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Strait Makes Leap from College to Pro

by Sam Kasan / Pittsburgh Penguins
Boston University standout defenseman Brian Strait sat on the bench during the NCAA championship game against Miami (Ohio) and glanced up at the clock to see his top-seeded Terriers trailing the RedHawks, 3-1, with a minute remaining in the third period.

“With a minute left and we were still down by two goals,” Strait recalled, “I was like, ‘This isn’t good. This is over.’ I was sitting on the bench. It was like a blackout.”

Boston University stormed back in that final 60 seconds. The Terriers scored two goals, including the game-tying goal with just 17.4 seconds left in regulation, to force the title showdown into overtime.

“We scored the second goal and I don’t even remember what happened until we got into the locker room for overtime,” Strait said. “It was nuts.”

Boston University capped the comeback on Colby Cohen’s overtime-winning tally to lift the Terriers to their fifth national title and first since 1995.

“It was by far the greatest game I’ve ever been a part of,” Strait said. “It was by far the best experience in my hockey career. Going into the season all you want to do is win the championship. But to win it like that was a one-in-a-million thing. I was ecstatic to be a part of it. The season too, we had the most wins of any BU team. It was just a dream season and there was no better way to go out.”

And that dramatic championship game is how the Boston, Massachusetts native ended his stellar collegiate career. The defensive defenseman posted 23 points (5G, 18A) and 134 penalty minutes in 111 career games at Boston University and was the runner-up for the 2007-08 Hockey East Best Defensive Defenseman.

Strait opted to forgo his senior season and left Boston University to make the leap into the pros, signing a three-year entry-level contract with the Penguins – the team that selected him in the third round (65th overall) of the 2006 NHL Entry Draft.

This is what I’ve wanted to do since I was a kid; I wanted to be a professional hockey player. This is my shot, this is my chance. I’m ecstatic to be a part of the Penguins. I can’t wait to start my journey here. - Brian Strait
“It was difficult,” Strait said of his decision. “There were a lot of things that went into it. I really wanted to get a national championship. We ended up winning it. It was difficult but at the same time I achieved a lot of goals I wanted to achieve when I was there. I felt like it would do a lot of good to stay and finish out my senior year, get my degree. The more I looked at it, I’m going to get my degree. It may take a little longer but it’s going to happen. This is what I’ve wanted to do since I was a kid; I wanted to be a professional hockey player. This is my shot, this is my chance. I’m ecstatic to be a part of the Penguins. I can’t wait to start my journey here.”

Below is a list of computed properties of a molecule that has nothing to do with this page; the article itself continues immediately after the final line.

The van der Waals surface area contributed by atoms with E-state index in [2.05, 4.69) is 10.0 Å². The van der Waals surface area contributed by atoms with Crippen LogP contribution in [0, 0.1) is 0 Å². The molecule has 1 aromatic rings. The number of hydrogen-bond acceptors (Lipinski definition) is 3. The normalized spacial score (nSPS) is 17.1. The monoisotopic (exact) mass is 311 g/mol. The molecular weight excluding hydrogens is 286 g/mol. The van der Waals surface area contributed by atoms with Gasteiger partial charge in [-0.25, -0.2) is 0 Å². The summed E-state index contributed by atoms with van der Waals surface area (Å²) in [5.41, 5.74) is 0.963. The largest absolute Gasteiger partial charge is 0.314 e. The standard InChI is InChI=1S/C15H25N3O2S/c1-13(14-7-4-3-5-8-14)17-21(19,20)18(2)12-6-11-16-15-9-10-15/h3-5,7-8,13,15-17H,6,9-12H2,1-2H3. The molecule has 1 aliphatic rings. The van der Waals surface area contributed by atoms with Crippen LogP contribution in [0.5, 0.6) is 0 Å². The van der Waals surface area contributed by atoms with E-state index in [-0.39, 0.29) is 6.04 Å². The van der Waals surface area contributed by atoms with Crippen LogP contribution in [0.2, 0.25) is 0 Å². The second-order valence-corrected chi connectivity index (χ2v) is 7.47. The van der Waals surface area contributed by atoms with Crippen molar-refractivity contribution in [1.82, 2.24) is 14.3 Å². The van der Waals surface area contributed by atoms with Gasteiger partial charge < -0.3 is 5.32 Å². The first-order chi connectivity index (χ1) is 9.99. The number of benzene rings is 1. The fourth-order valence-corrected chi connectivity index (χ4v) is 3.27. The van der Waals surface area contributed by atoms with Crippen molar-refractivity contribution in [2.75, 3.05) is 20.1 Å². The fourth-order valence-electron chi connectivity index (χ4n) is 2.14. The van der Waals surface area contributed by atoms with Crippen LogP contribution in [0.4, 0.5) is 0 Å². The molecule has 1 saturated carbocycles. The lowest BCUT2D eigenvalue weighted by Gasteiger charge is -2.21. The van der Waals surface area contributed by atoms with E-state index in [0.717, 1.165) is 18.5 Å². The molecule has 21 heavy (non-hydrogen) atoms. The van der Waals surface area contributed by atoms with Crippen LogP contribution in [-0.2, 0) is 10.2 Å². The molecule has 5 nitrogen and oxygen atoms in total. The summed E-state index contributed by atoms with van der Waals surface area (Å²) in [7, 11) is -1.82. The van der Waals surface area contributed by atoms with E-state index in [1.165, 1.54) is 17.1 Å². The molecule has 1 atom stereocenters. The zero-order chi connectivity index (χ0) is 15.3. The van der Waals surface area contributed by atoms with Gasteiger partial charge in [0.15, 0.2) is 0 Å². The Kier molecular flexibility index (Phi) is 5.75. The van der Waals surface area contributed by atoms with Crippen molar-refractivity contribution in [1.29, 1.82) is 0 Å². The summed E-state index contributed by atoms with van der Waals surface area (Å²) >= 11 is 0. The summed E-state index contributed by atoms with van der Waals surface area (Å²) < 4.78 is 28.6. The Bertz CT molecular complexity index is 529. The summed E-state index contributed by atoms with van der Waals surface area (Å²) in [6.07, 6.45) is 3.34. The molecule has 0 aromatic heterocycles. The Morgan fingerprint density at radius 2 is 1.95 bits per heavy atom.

“Brian is highly regarded in the organization,” Wilkes-Barre/Scranton head coach Todd Reirden said. “We’re lucky to have him join us after three years of college. He’s fresh off of a winning experience, which is always important – to add someone that’s a winner to your organization. He’s a mobile, stay-at-home defenseman that can be a physical a presence. He can be a difficult player to play against. I’m really excited about his future and what he can bring to the table.”

The 6-foot-1, 201-pound defenseman’s leadership abilities are one of his biggest strengths. He was the captain of the U.S. National Under-18 Team from 2004-06 and led the squad to a gold medal in the 2006 International Hockey Federation World Under-18 Championships.

“I think his leadership qualities, work ethic on the ice and attention to details are the things that are noted about him already in my early viewings of him,” Reirden said. “He was a captain for the U.S. national junior team. They don’t hand those Cs out without earning them, especially in the U.S. program. That’s years of service for him, working his way up. Character for him is at the top of the charts. He’s the type of player that, as a coach, you love to have on your team. You can use him as an example off the ice for his discipline and choices and the way that he goes about his business of not only making himself better, but the rest of the team.”

Strait is attending his third prospect camp with the Penguins this week but he really has his sights set on his first shot at professional training camp in September.

“It’s going to be amazing,” Strait said. “I’m a little nervous. You’ll be sitting in the same room as guys like Sidney Crosby and Evgeni Malkin, Sergei Gonchar. When you get on the ice with those guys, that’s when it becomes real. Right now I’m a little nervous but I’m sure once I get into it a little bit I’ll relax a little more and play a little hockey.”

Strait’s goal in training camp is to play his best and let the chips fall where they may. He would love to crack the Penguins’ lineup, but he’s mentally tough enough to not be discouraged if that doesn’t happen.

“I want to make the team like any other guy,” Strait said. “I’ll play my hardest and do whatever is asked of me. I don’t know what their plans are for me. I’m not going to be discouraged if I get sent down. It’s a learning process. It’s my first year at pro.

“If I get sent down that means I need more time. The AHL (American Hockey League) is the second-best league in the world. Mostly every team now you have to play some games in the AHL to get to where you want to go. It’s not necessarily a bad thing. I want to be an NHL player. They’ll tell me what I need to work on and hopefully that will help me get (to Pittsburgh) soon.”
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